What does it mean to experience a book? To a bibliophile such as Alberto Manguel, smell plays an important part. In a talk at the British Library this week, the one-time protege of Jorge Luis Borges and director of the National Library of Argentina said he was particularly partial to old Penguin paperbacks, which he loved for their odour of “fresh rusk biscuits”.
Audience members responded with their own sense impressions. Peter, a pensioner, said he experienced books as smelling of salt and pepper – “that dryness when you open the cupboard … with a touch of the sea”, while 46-year-old Donna confessed that she had recently bought a book for her young son partly because it “smelled of the rain”.
To conservators and historians, smell has… [read more]
Readers committed to physical books can give a sigh of relief, as new figures reveal that ebook sales are falling while sales of paper books are growing – and the shift is being driven by younger generations.
More than 360m books were sold in 2016 – a 2% jump in a year that saw UK consumers spend an extra 6%, or £100m, on books in print and ebook formats, according to findings by the industry research group Nielsen in its annual books and consumer survey. The data also revealed good news for bricks-and-mortar bookshops, with a 4% rise in purchases across the UK.
For the first half of the year, bookstore sales were 6.1% ahead of the comparable period in 2015. According to estimates released by the U.S. Census Bureau, bookstores totaled $5.44 billion in the January-June 2016 span, up from $5.13 billion a year ago.
Bookstore sales in 2016 rose every month compared to 2015, including in June when sales increased 5.0% to…[more]
Although revenue at Barnes & Noble fell 1.8% in the third quarter, net income increased 11.2%. While delivering its latest earnings report, the retailer also said it is planning to open four new concept stores by April 2017.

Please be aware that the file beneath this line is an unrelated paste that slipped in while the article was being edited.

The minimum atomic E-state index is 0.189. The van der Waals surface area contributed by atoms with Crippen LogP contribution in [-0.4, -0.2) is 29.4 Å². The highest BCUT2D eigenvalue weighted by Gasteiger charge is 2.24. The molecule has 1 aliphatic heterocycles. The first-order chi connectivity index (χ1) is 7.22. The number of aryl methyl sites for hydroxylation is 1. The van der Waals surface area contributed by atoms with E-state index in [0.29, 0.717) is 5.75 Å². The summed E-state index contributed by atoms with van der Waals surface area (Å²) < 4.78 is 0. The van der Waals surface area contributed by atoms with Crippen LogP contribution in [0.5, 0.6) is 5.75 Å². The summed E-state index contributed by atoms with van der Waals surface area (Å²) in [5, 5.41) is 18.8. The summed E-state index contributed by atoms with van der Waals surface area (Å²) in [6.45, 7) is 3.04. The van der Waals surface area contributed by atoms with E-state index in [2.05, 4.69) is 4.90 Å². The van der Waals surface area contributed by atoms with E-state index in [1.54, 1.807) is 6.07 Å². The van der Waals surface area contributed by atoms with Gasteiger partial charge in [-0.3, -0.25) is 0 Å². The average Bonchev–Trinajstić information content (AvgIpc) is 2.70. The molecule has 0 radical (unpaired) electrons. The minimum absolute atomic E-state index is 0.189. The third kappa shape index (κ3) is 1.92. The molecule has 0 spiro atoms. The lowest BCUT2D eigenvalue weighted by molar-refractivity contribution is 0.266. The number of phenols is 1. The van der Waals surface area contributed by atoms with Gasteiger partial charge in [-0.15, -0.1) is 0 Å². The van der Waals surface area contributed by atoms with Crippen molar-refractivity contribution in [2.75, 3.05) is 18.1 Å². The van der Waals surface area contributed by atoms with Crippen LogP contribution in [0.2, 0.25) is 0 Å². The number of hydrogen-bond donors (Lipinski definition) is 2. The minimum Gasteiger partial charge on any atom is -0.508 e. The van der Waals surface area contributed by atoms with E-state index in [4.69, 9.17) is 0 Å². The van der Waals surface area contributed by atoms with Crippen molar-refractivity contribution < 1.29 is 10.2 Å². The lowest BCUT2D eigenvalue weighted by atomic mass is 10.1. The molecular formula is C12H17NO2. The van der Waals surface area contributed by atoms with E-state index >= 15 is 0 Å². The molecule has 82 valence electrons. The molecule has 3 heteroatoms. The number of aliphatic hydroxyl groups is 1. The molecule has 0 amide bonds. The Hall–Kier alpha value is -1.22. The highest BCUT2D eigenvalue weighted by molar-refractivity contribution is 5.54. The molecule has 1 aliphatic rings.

Aimed at the Australian book industry, it nonetheless will resonate with authors and publishers in many other continents
Books are central to our lives, yet the outlook for authors, their readers and Australian literary culture has never been more bleak.The internet and e-books were meant to signal the death of the physical book. That didn’t happen. The plight of authors is another matter. As they face a perfect storm of relentless commercial pressures and repeated attacks by the federal government, the outlook for authors and their readers, and for Australia’s literary culture, has never been bleaker.
Recent surveys in Britain, the United States and Australia have revealed a serious slump in the income that authors receive from their writing. In Australia, authors have seen their average income from writing decrease from about $22,000 in the early 2000s to less than $13,000 in 2015. For many authors, that means…
The German cabinet has agreed to extend to electronic books a law that fixes book prices to protect bricks-and-mortar stores from being driven out of business and ensure the availability of a wide range of publications.
In addition, the law will be applied to cross-border book sales to buyers in Germany, regardless of where the seller is based, Culture Minister Monika Gruetters said in a statement on Wednesday.
The law on the pricing of German language books, under which publishers must determine a price for every title they sell, traces its roots to…
JZ Comment: What do readers think? Is this a tactic that might have saved the ill-fated Borders chain from going down in the US and UK? The ideal of price-fixing, of course, goes against the free-market that exists in the US and UK, but would this have a difference to bookstores do you think?